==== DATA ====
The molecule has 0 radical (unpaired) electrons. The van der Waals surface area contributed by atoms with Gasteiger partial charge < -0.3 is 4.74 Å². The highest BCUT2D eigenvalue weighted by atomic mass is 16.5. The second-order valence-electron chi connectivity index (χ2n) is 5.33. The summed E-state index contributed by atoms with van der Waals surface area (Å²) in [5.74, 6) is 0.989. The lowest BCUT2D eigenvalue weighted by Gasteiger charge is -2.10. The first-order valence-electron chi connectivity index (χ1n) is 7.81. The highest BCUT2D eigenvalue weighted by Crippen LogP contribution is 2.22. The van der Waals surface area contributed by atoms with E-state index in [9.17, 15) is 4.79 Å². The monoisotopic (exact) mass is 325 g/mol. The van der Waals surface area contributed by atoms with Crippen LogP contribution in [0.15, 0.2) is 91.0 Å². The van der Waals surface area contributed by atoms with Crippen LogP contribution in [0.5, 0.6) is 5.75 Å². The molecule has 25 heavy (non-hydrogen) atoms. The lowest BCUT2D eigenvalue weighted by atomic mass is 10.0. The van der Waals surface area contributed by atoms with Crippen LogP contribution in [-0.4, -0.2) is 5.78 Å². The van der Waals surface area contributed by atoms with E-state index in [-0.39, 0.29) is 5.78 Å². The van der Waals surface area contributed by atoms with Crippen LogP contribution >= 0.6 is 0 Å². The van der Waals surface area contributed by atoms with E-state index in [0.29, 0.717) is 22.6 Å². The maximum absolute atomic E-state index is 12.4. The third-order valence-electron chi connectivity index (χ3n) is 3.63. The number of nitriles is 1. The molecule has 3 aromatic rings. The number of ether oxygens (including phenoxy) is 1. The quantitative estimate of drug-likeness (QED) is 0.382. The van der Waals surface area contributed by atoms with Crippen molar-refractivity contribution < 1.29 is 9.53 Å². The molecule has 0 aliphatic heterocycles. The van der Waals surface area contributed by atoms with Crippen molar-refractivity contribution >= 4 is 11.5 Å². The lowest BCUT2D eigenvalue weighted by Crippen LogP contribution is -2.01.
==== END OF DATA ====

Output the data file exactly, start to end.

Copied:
The molecule has 0 radical (unpaired) electrons. The van der Waals surface area contributed by atoms with Gasteiger partial charge < -0.3 is 4.74 Å². The highest BCUT2D eigenvalue weighted by atomic mass is 16.5. The second-order valence-electron chi connectivity index (χ2n) is 5.33. The summed E-state index contributed by atoms with van der Waals surface area (Å²) in [5.74, 6) is 0.989. The lowest BCUT2D eigenvalue weighted by Gasteiger charge is -2.10. The first-order valence-electron chi connectivity index (χ1n) is 7.81. The highest BCUT2D eigenvalue weighted by Crippen LogP contribution is 2.22. The van der Waals surface area contributed by atoms with E-state index in [9.17, 15) is 4.79 Å². The monoisotopic (exact) mass is 325 g/mol. The van der Waals surface area contributed by atoms with Crippen LogP contribution in [0.15, 0.2) is 91.0 Å². The van der Waals surface area contributed by atoms with Crippen LogP contribution in [0.5, 0.6) is 5.75 Å². The molecule has 25 heavy (non-hydrogen) atoms. The lowest BCUT2D eigenvalue weighted by atomic mass is 10.0. The van der Waals surface area contributed by atoms with Crippen LogP contribution in [-0.4, -0.2) is 5.78 Å². The van der Waals surface area contributed by atoms with E-state index in [-0.39, 0.29) is 5.78 Å². The van der Waals surface area contributed by atoms with Crippen LogP contribution >= 0.6 is 0 Å². The van der Waals surface area contributed by atoms with E-state index in [0.29, 0.717) is 22.6 Å². The maximum absolute atomic E-state index is 12.4. The third-order valence-electron chi connectivity index (χ3n) is 3.63. The number of nitriles is 1. The molecule has 3 aromatic rings. The number of ether oxygens (including phenoxy) is 1. The quantitative estimate of drug-likeness (QED) is 0.382. The van der Waals surface area contributed by atoms with Crippen molar-refractivity contribution < 1.29 is 9.53 Å². The molecule has 0 aliphatic heterocycles. The van der Waals surface area contributed by atoms with Crippen molar-refractivity contribution >= 4 is 11.5 Å². The lowest BCUT2D eigenvalue weighted by Crippen LogP contribution is -2.01.